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published in the Independent on Sunday, no. 791 (17 April 2005), p. 1 and p. 3
Eureka! Extraordinary discovery unlocks secrets of the ancients
by David Keys and Nicholas Pyke
Thousands of previously illegible manuscripts containing work by some of the greats of classical literature are being read for the first time using technology which experts believe will unlock the secrets of the ancient world.
Among treasures already discovered by a team from Oxford University are previously unseen writings by classical giants including Sophocles, Euripides and Hesiod. Invisible under ordinary light, the faded ink comes clearly into view when placed under infra-red light, using techniques developed from satellite imaging.
The Oxford documents form part of the great papyrus hoard salvaged from an ancient rubbish dump in the Graeco-Egyptian town of Oxyrhynchus more than a century ago. The thousands of remaining documents, which will be analysed over the next decade, are expected to include works by Ovid and Aeschylus, plus a series of Christian gospels which have been lost for up to 2,000 years.
Decoded at last: the 'classical holy grail' that may rewrite the history of the world
Scientists begin to unlock the secrets of papyrus scraps bearing long-lost words by the literary giants of Greece and Rome
by David Keys and Nicholas Pyke
For more than a century, it has caused excitement and frustration in equal measure - a collection of Greek and Roman writings so vast it could redraw the map of classical civilisation. If only it was legible.
Now, in a breakthrough described as the classical equivalent of finding the holy grail, Oxford University scientists have employed infra-red technology to open up the hoard, known as the Oxyrhynchus Papyri, and with it the prospect that hundreds of ancient Greek comedies, tragedies and epic poems will soon be revealed.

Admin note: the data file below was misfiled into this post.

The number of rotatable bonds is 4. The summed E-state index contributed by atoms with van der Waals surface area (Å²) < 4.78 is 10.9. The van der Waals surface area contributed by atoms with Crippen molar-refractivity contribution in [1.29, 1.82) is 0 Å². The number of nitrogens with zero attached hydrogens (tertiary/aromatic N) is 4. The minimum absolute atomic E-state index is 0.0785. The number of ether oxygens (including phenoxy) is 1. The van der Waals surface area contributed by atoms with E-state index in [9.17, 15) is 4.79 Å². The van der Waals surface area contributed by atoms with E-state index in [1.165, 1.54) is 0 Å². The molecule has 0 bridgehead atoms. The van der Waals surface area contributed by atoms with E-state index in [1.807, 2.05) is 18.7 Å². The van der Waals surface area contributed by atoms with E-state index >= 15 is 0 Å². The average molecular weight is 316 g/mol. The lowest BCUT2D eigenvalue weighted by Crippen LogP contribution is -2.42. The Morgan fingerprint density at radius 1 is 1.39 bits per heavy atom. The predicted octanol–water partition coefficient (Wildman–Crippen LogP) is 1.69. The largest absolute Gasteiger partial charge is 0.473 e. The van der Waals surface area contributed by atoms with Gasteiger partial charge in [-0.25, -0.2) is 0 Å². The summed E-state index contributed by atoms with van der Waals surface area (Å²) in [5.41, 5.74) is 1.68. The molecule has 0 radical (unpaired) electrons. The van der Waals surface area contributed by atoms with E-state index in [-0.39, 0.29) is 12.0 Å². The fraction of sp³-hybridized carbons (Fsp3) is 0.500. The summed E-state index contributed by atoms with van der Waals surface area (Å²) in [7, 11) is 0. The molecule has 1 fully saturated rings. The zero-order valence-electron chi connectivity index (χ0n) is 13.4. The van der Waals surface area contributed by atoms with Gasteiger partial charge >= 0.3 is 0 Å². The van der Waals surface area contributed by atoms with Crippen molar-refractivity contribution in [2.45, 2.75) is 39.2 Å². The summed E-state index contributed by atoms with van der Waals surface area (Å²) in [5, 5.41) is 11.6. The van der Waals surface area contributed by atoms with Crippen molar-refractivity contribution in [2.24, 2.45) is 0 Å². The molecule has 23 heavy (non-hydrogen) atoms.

In the past four days alone, Oxford's classicists have used it to make a series of astonishing discoveries, including writing by Sophocles, Euripides, Hesiod and other literary giants of the ancient world, lost for millennia. They even believe they are likely to find lost Christian gospels, the originals of which were written around the time of the earliest books of the New Testament.
The original papyrus documents, discovered in an ancient rubbish dump in central Egypt, are often meaningless to the naked eye - decayed, worm- eaten and blackened by the passage of time. But scientists using the new photographic technique, developed from satellite imaging, are bringing the original writing back into view. Academics have hailed it as a development which could lead to a 20 per cent increase in the number of great Greek and Roman works in existence. Some are even predicting a 'second Renaissance'.
Christopher Pelling, Regius Professor of Greek at the University of Oxford, described the new works as 'central texts which scholars have been speculating about for centuries'.
Professor Richard Janko, a leading British scholar, formerly of University College London, now head of classics at the University of Michigan, said: 'Normally we are lucky to get one such find per decade.' One discovery in particular, a 30-line passage from the poet Archilocos, of whom only 500 lines survive in total, is described as 'invaluable' by Dr Peter Jones, author and co-founder of the Friends of Classics campaign.
The papyrus fragments were discovered in historic dumps outside the Graeco-Egyptian town of Oxyrhynchus ('city of the sharp-nosed fish') in central Egypt at the end of the 19th century. Running to 400,000 fragments, stored in 800 boxes at Oxford's Sackler Library, it is the biggest hoard of classical manuscripts in the world.
The previously unknown texts, read for the first time last week, include parts of a long-lost tragedy - the Epigonoi ('Progeny') by the 5th-century BC Greek playwright Sophocles; part of a lost novel by the 2nd-century Greek writer Lucian; unknown material by Euripides; mythological poetry by the 1st-century BC Greek poet Parthenios; work by the 7th-century BC poet Hesiod; and an epic poem by Archilochos, a 7th-century successor of Homer, describing events leading up to the Trojan War. Additional material from Hesiod, Euripides and Sophocles almost certainly await discovery.